This study began at a time when we just started to perform mammographic studies in the department. At the onset, training in breast imaging was still on going and the reporting style was not yet standardised hence the large missing data for breast pattern categorisation and final BI-RADs assessment categories. As time went on the proficiency in reporting mammograms improved.
One of the major challenges in a developing country like ours is a loss of patients to follow-up. This is due to factors such as ignorance, socioeconomic and religious reasons. This makes it impossible to determine the actual prevalence of benign lesions in this study. In another study by Obajimi et al., in 2013, only 31.8% of women studied in the same setting had tertiary education. This may account for only 5.1% of the women with previous knowledge of mammography, however, 71.4% of them had tertiary education.
Anderson etal., attributed low entry of women for early detection and cancer treatment programmes to lack of finance and organisation inherent in health care system, coupled with low awareness of breast cancer due to unavailability of health care providers with whom women have contact.
| Conclusion|| |
This mammographic screening study detected nine women with suspicious breast cancer masses who had treatment constituted immediately. Though just gaining grounds in our setting, future increased patronage by women is anticipated. However, intense advocacy and widespread breast cancer awareness is a sine qua none to compliance and cooperation of the women at the initial and follow-up imaging visits.
| References|| |
American Cancer Society. Cancer Facts and Figures, 2009. Atlanta: American Cancer Society; 2009.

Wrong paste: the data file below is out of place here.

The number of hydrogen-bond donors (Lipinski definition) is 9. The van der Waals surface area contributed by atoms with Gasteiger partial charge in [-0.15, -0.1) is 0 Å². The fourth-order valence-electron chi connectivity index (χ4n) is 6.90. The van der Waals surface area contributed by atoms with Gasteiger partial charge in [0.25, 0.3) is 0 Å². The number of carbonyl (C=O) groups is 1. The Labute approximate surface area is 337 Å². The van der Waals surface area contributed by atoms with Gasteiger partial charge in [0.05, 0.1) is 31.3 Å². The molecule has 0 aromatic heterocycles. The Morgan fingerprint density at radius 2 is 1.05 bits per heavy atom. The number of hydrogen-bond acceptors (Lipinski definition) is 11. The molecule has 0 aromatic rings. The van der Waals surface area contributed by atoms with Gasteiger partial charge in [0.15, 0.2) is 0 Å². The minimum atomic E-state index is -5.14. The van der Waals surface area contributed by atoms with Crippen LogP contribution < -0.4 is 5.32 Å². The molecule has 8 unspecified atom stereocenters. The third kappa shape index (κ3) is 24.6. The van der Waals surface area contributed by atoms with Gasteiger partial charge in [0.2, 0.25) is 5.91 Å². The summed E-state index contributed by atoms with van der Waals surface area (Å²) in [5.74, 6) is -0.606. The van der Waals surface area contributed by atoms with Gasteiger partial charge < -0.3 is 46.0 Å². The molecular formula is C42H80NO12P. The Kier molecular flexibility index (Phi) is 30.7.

Parkin DM, Bray F, Ferlay J, Pisani P. Global cancer statistics, 2002. CA Cancer J Clin 2005;55:74-108.
Ihekwaba FN. Breast cancer in Nigerian women. Br J Surg 1992;79:771-5.
Adebamowo CA, Ajayi OO. Breast cancer in Nigeria. West Afr J Med 2000;19:179-91.
Tabar L, Yen MF, Vitak B, Chen HH, Smith RA, Duffy SW. Mammography service screening and mortality in breast cancer patients: 20-year follow-up before and after introduction of screening. Lancet 2003;361:1405-10.
Tabár L, Fagerberg CJ, Gad A, Baldetorp L, Holmberg LH, Gröntoft O, et al.
Reduction in mortality from breast cancer after mass screening with mammography. Randomised trial from the Breast Cancer Screening Working Group of the Swedish National Board of Health and Welfare. Lancet 1985;1:829-32.
Tabar L, Fagerberg G, Duffy SW, Day NE. The Swedish two county trial of mammographic screening for breast cancer: Recent results and calculation of benefit. J Epidemiol Community Health 1989;43:107-14.
Tabár L, Vitak B, Chen HH, Duffy SW, Yen MF, Chiang CF, et al.
The Swedish two-county trial twenty years later. Updated mortality results and new insights from long-term follow-up. Radiol Clin North Am 2000;38:625-51.
Tabar L, Fagerberg G, Chen HH, Duffy SW, Smart CR, Gad A, et al.
Efficacy of breast cancer screening by age. New results from the Swedish two-county trial. Cancer 1995;75:2507-17.